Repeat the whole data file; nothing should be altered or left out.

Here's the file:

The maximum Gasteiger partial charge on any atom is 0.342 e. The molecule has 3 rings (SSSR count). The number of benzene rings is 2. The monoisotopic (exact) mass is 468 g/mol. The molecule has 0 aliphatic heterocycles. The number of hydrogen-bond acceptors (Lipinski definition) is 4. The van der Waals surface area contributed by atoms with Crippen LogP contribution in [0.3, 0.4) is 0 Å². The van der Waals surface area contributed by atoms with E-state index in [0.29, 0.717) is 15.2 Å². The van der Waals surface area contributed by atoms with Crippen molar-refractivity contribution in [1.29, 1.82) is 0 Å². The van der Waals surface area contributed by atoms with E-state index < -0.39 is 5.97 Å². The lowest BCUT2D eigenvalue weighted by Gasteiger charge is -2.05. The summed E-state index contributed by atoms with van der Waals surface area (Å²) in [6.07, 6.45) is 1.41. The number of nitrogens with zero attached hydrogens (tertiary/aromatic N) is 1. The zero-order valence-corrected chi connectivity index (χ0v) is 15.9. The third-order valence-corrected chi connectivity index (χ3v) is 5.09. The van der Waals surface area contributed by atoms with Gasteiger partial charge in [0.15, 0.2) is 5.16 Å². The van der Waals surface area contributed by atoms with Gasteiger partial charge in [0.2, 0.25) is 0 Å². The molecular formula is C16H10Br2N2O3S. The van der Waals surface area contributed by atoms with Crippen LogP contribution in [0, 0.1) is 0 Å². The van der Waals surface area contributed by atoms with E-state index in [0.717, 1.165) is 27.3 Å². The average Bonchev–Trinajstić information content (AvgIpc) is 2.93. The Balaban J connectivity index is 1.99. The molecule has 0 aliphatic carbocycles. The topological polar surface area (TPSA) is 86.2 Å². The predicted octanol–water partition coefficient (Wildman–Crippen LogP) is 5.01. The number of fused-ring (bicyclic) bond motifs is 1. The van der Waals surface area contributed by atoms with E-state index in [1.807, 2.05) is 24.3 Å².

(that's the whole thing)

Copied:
The maximum Gasteiger partial charge on any atom is 0.342 e. The molecule has 3 rings (SSSR count). The number of benzene rings is 2. The monoisotopic (exact) mass is 468 g/mol. The molecule has 0 aliphatic heterocycles. The number of hydrogen-bond acceptors (Lipinski definition) is 4. The van der Waals surface area contributed by atoms with Crippen LogP contribution in [0.3, 0.4) is 0 Å². The van der Waals surface area contributed by atoms with E-state index in [0.29, 0.717) is 15.2 Å². The van der Waals surface area contributed by atoms with Crippen molar-refractivity contribution in [1.29, 1.82) is 0 Å². The van der Waals surface area contributed by atoms with E-state index < -0.39 is 5.97 Å². The lowest BCUT2D eigenvalue weighted by Gasteiger charge is -2.05. The summed E-state index contributed by atoms with van der Waals surface area (Å²) in [6.07, 6.45) is 1.41. The number of nitrogens with zero attached hydrogens (tertiary/aromatic N) is 1. The zero-order valence-corrected chi connectivity index (χ0v) is 15.9. The third-order valence-corrected chi connectivity index (χ3v) is 5.09. The van der Waals surface area contributed by atoms with Gasteiger partial charge in [0.15, 0.2) is 5.16 Å². The van der Waals surface area contributed by atoms with Gasteiger partial charge in [0.2, 0.25) is 0 Å². The molecular formula is C16H10Br2N2O3S. The van der Waals surface area contributed by atoms with Crippen LogP contribution in [0, 0.1) is 0 Å². The van der Waals surface area contributed by atoms with E-state index in [0.717, 1.165) is 27.3 Å². The average Bonchev–Trinajstić information content (AvgIpc) is 2.93. The Balaban J connectivity index is 1.99. The molecule has 0 aliphatic carbocycles. The topological polar surface area (TPSA) is 86.2 Å². The predicted octanol–water partition coefficient (Wildman–Crippen LogP) is 5.01. The number of fused-ring (bicyclic) bond motifs is 1. The van der Waals surface area contributed by atoms with E-state index in [1.807, 2.05) is 24.3 Å².